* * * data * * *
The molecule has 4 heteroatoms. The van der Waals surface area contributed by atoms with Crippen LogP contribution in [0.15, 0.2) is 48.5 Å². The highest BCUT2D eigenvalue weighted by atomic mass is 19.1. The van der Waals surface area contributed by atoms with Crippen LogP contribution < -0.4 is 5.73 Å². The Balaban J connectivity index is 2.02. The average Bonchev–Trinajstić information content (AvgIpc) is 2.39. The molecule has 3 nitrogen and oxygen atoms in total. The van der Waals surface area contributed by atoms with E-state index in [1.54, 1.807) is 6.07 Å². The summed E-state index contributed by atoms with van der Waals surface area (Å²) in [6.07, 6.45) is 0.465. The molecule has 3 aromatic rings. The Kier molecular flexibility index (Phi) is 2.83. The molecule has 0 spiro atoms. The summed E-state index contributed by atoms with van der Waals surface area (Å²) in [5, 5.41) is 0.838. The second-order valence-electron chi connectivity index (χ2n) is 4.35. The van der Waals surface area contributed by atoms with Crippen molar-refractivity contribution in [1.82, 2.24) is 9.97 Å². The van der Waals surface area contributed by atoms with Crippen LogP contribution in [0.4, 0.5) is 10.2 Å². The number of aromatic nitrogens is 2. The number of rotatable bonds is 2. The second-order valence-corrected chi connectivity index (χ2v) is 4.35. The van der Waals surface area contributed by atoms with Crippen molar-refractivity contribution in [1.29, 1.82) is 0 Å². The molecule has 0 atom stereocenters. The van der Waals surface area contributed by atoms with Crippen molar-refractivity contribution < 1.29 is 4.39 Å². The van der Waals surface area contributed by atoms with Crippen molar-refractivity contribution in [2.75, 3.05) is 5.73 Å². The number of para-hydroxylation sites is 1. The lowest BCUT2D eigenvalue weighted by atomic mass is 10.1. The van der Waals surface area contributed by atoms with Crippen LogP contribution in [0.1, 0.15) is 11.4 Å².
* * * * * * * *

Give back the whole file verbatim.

The molecule has 4 heteroatoms. The van der Waals surface area contributed by atoms with Crippen LogP contribution in [0.15, 0.2) is 48.5 Å². The highest BCUT2D eigenvalue weighted by atomic mass is 19.1. The van der Waals surface area contributed by atoms with Crippen LogP contribution < -0.4 is 5.73 Å². The Balaban J connectivity index is 2.02. The average Bonchev–Trinajstić information content (AvgIpc) is 2.39. The molecule has 3 nitrogen and oxygen atoms in total. The van der Waals surface area contributed by atoms with E-state index in [1.54, 1.807) is 6.07 Å². The summed E-state index contributed by atoms with van der Waals surface area (Å²) in [6.07, 6.45) is 0.465. The molecule has 3 aromatic rings. The Kier molecular flexibility index (Phi) is 2.83. The molecule has 0 spiro atoms. The summed E-state index contributed by atoms with van der Waals surface area (Å²) in [5, 5.41) is 0.838. The second-order valence-electron chi connectivity index (χ2n) is 4.35. The van der Waals surface area contributed by atoms with Crippen molar-refractivity contribution in [1.82, 2.24) is 9.97 Å². The van der Waals surface area contributed by atoms with Crippen LogP contribution in [0.4, 0.5) is 10.2 Å². The number of aromatic nitrogens is 2. The number of rotatable bonds is 2. The second-order valence-corrected chi connectivity index (χ2v) is 4.35. The van der Waals surface area contributed by atoms with Crippen molar-refractivity contribution in [1.29, 1.82) is 0 Å². The molecule has 0 atom stereocenters. The van der Waals surface area contributed by atoms with Crippen molar-refractivity contribution < 1.29 is 4.39 Å². The van der Waals surface area contributed by atoms with Crippen molar-refractivity contribution in [2.75, 3.05) is 5.73 Å². The number of para-hydroxylation sites is 1. The lowest BCUT2D eigenvalue weighted by atomic mass is 10.1. The van der Waals surface area contributed by atoms with Crippen LogP contribution in [0.1, 0.15) is 11.4 Å².